[Rescued from my old blog.]
Marjorie in AZ asked a terrific question on the (now defunct) AHFH Math forum:
“…I have always been taught that the order of operations (Parenthesis, Exponents, Multiplication, Division, Addition, Subtraction) means that you work a problem in that order. All parenthesis first, then all exponents, then all multiplication from left to right, then all division from left to right, etc. …”
Many people are confused with order of operations, and it is often poorly taught. I’m afraid that Marjorie has fallen victim to a poor teacher — or at least, to a teacher who didn’t fully understand math. Rather than thinking of a strict “PEMDAS” progression, think of a series of stair steps, with the inverse operations being on the same level.
First do whatever is inside parentheses or brackets, from the innermost set outward. Parentheses are used when necessary to override the ordinary order of operations, to communicate that certain things within your equation belong together. Within each set of parentheses or brackets, follow the normal order of operations. Be aware that some other mathematical symbols, such as the radical sign and the fraction bar, double as an understood set of parentheses. That is, if you have a complicated algebra fraction, you need to treat it as if there were brackets around the entire numerator and around the entire denominator.
Exponents and Roots
These are inverse operations, which means they are just two different ways of looking at the same mathematical concept. They are the highest level in the normal order of operations, indicating repeated multiplication. Exponents and roots all need to be calculated before any multiplication, addition, etc., unless there are parentheses that dictate otherwise. On any single level of operation (such as this exponents-and-roots level), work from left to right through your equation.
Multiplication and Division
These are inverse operations, which means they are virtually interchangeable. Division could be written as multiplication: think of the rule for dividing fractions. This is the middle level in the normal order of operations, indicating repeated addition. Multiplications and divisions all need to be done before any addition or subtraction, unless there are parentheses that dictate otherwise. On any single level of operation (such as this multiplication-and-division level), work from left to right through your equation.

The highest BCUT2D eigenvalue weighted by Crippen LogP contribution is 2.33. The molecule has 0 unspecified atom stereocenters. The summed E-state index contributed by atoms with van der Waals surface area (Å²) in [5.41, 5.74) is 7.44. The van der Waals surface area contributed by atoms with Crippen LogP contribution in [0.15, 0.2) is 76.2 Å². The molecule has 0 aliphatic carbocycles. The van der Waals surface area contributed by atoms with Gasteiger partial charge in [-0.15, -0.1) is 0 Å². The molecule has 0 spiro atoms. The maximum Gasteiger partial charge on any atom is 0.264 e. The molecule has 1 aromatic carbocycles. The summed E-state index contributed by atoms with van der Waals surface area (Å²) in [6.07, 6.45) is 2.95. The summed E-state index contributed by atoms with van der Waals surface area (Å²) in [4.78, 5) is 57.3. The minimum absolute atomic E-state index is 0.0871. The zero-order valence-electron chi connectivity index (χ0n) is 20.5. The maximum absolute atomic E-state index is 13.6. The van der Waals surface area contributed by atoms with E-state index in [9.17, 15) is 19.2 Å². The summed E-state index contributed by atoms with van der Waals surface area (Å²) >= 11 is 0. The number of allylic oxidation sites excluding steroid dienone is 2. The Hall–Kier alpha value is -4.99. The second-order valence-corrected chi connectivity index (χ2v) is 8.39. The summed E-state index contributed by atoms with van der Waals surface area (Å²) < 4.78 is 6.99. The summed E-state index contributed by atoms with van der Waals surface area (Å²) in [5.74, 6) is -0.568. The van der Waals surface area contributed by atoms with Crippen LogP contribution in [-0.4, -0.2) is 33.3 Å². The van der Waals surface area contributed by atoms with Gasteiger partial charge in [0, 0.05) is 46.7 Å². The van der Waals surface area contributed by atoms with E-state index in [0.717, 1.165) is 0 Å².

[Hint: In a complex equation, it is a good idea to change all the divisions into multiplying-by-the-reciprocal before doing any calculation.]
Addition and Subtraction
These are inverse operations, too. They are the lowest level in the normal order of operations, and they all need to be done last, unless there are parentheses that dictate otherwise. On any single level of operation, work from left to right through your equation.
[Hint: In a complex equation, it is a good idea to change all subtractions into adding-the-opposite before doing any calculation.]
Notice that we do the repeated operations first. Powers are repeated multiplication, and multiplication is repeated addition. We could, if we felt masochistic, try to convert the powers into multiplications, and then convert the multiplications into additions — and then we wouldn’t have to worry about what order to do everything in. Addition is both associative and commutative, which means it can be done in any order. But I don’t even want to think about what a mess an equation like that would be, especially with algebra variables. Yuck! Much better to learn and follow the standard order.
Students often feel that order of operations is an arbitrary rule, like driving on the right (or left, depending on where you live) side of the road. Like driving on the proper side of the road, however, such arbitrariness does NOT mean that the rule is unimportant. If you think of it as I’ve described here, you may save yourself and your students a few mathematical wrecks!
Claim your two free learning guide booklets, and be one of the first to hear about new books, revisions, and sales or other promotions.